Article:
Efficient exploitation of exascale architectures requires rethinking of the numerical algorithms used in many largescale applications. These architectures favor algorithms that expose ultra finegrain parallelism and maximize the ratio of floating point operations to energy intensive data movement. One of the few viable approaches to achieve high efficiency in the area of PDE discretizations on unstructured grids is to use matrixfree/partially assembled highorder finite element methods, since these methods can increase the accuracy and/or lower the computational time due to reduced data motion. In this paper we provide an overview of the research and development activities in the Center for Efficient Exascale Discretizations (CEED), a codesign center in the Exascale Computing Project that is focused on the development of nextgeneration discretization software and algorithms to enable a wide range of finite element applications to run efficiently on future hardware. CEED is a research partnership involving more than 30 computational scientists from two US national labs and five universities, including members of the Nek5000, MFEM, MAGMA and PETSc projects. We discuss the CEED codesign activities based on targeted benchmarks, miniapps and discretization libraries and our work on performance optimizations for largescale GPU architectures. We also provide a broad overview of research and development activities in areas such as unstructured adaptive mesh refinement algorithms, matrixfree linear solvers, highorder data visualization, and list examples of collaborations with several ECP and external applications.more » « less

Abstract This paper documents development of a multiple‐Graphics Processing Unit (GPU) version of FUNWAVE‐Total Variation Diminishing (TVD), an open‐source model for solving the fully nonlinear Boussinesq wave equations using a high‐order TVD solver. The numerical schemes of FUNWAVE‐TVD, including Cartesian and spherical coordinates, are rewritten using CUDA Fortran, with inter‐GPU communication facilitated by the Message Passing Interface. Since FUNWAVE‐TVD involves the discretization of high‐order dispersive derivatives, the on‐chip shared memory is utilized to reduce global memory access. To further optimize performance, the batched tridiagonal solver is scheduled simultaneously in multiple‐GPU streams, which can reduce the GPU execution time by 20–30%. The GPU version is validated through a benchmark test for wave runup on a complex shoreline geometry, as well as a basin‐scale tsunami simulation of the 2011 Tohoku‐oki event. Efficiency evaluation shows that, in comparison with the CPU version running at a 36‐core HPC node, speedup ratios of 4–7 and above 10 can be observed for single‐ and double‐GPU runs, respectively. The performance metrics of multiple‐GPU implementation needs to be further evaluated when appropriate.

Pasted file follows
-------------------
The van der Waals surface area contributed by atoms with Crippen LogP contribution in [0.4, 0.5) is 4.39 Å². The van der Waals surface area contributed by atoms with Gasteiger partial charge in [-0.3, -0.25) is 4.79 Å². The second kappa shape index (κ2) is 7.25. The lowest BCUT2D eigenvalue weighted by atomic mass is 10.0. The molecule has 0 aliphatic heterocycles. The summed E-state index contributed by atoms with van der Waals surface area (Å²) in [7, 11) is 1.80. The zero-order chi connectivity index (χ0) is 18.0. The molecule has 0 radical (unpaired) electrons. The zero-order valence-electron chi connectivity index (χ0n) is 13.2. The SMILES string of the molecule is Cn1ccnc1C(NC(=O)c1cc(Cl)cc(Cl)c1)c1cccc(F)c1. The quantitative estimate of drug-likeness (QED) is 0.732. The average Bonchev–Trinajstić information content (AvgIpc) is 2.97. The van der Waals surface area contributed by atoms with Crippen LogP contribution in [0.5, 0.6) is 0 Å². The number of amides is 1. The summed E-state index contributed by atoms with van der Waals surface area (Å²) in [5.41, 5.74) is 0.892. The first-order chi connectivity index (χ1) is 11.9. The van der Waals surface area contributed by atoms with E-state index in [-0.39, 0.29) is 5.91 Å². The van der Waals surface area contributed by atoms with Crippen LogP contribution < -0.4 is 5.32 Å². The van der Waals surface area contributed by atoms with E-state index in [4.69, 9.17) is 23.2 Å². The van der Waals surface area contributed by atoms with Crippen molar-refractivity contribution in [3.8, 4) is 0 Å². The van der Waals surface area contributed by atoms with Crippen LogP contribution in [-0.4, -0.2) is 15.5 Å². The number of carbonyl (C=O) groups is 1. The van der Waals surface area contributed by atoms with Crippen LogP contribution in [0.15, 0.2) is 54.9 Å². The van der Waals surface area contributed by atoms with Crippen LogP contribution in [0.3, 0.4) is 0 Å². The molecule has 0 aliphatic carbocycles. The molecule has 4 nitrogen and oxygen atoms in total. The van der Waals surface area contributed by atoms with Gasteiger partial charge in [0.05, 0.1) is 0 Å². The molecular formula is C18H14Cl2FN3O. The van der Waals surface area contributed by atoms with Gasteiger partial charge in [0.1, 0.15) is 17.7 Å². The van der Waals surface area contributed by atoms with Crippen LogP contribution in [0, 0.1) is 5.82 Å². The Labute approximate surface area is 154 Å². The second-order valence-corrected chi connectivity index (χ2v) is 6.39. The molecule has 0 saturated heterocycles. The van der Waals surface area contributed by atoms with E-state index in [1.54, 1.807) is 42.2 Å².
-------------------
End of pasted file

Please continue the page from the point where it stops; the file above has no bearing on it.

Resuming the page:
Summary This paper studies the performance of different algorithms for solving a dense symmetric indefinite linear system of equations on multicore CPUs with a Graphics Processing Unit (GPU). To ensure the numerical stability of the factorization,
pivoting is required. Obtaining high performance of such algorithms on the GPU is difficult because all the existing pivoting strategies lead to frequent synchronizations and irregular data accesses. Until recently, there has not been any implementation of these algorithms on a hybrid CPU/GPU architecture. To improve their performance on the hybrid architecture, we explore different techniques to reduce the expensive data transfer and synchronization between the CPU and GPU, or on the GPU (e.g., factorizing the matrix entirely on the GPU or in a communication‐avoiding fashion). We also study the performance of the solver using iterative refinements along with the factorization without pivoting combined with the preprocessing technique based on random butterfly transformations, or with the mixed‐precision algorithm where the matrix is factorized in single precision. This randomization algorithm only has a probabilistic proof on the numerical stability, and for this paper, we only focused on the mixed‐precision algorithm without pivoting. However, they demonstrate that we can obtain good performance on the GPU by avoiding the pivoting and using the lower precision arithmetics, respectively. As illustrated with the application in acoustics studied in this paper, in many practical cases, the matrices can be factorized without pivoting. Because the componentwise backward error computed in the iterative refinement signals when the algorithm failed to obtain the desired accuracy, the user can use these potentially unstable but efficient algorithms in most of the cases and fall back to a more stable algorithm with pivoting only in the case of the failure. Copyright © 2017 John Wiley & Sons, Ltd. 
ABSTRACT Magnetic fields provide an important probe of the thermal, material, and structural history of planetary and subplanetary bodies. Core dynamos are a potential source of magnetic fields for differentiated bodies, but evidence of magnetization in undifferentiated bodies requires a different mechanism. Here, we study the amplified field provided by the stellar wind to an initially unmagnetized body using analytic theory and numerical simulations, employing the resistive magnetohydrodynamic AstroBEAR adaptive mesh refinement multiphysics code. We obtain a broadly applicable scaling relation for the peak magnetization achieved once a wind advects, pilesup, and drapes a body with magnetic field, reaching a quasisteady state. We find that the dayside magnetic field for a sufficiently conductive body saturates when it balances the sum of incoming solar wind ram, magnetic, and thermal pressures. Stronger amplification results from pileup by denser and faster winds. Careful quantification of numerical diffusivity is required for accurately interpreting the peak magnetic field strength from simulations, and corroborating with theory. As specifically applied to the Solar system, we find that early solar windinduced field amplification is a viable source of magnetization for observed paleointensities in meteorites from some undifferentiated bodies. This mechanism may also be applicable to other Solar system bodies, including metalrich bodies to be visited in future space missions such as the asteroid (16) Psyche.more » « less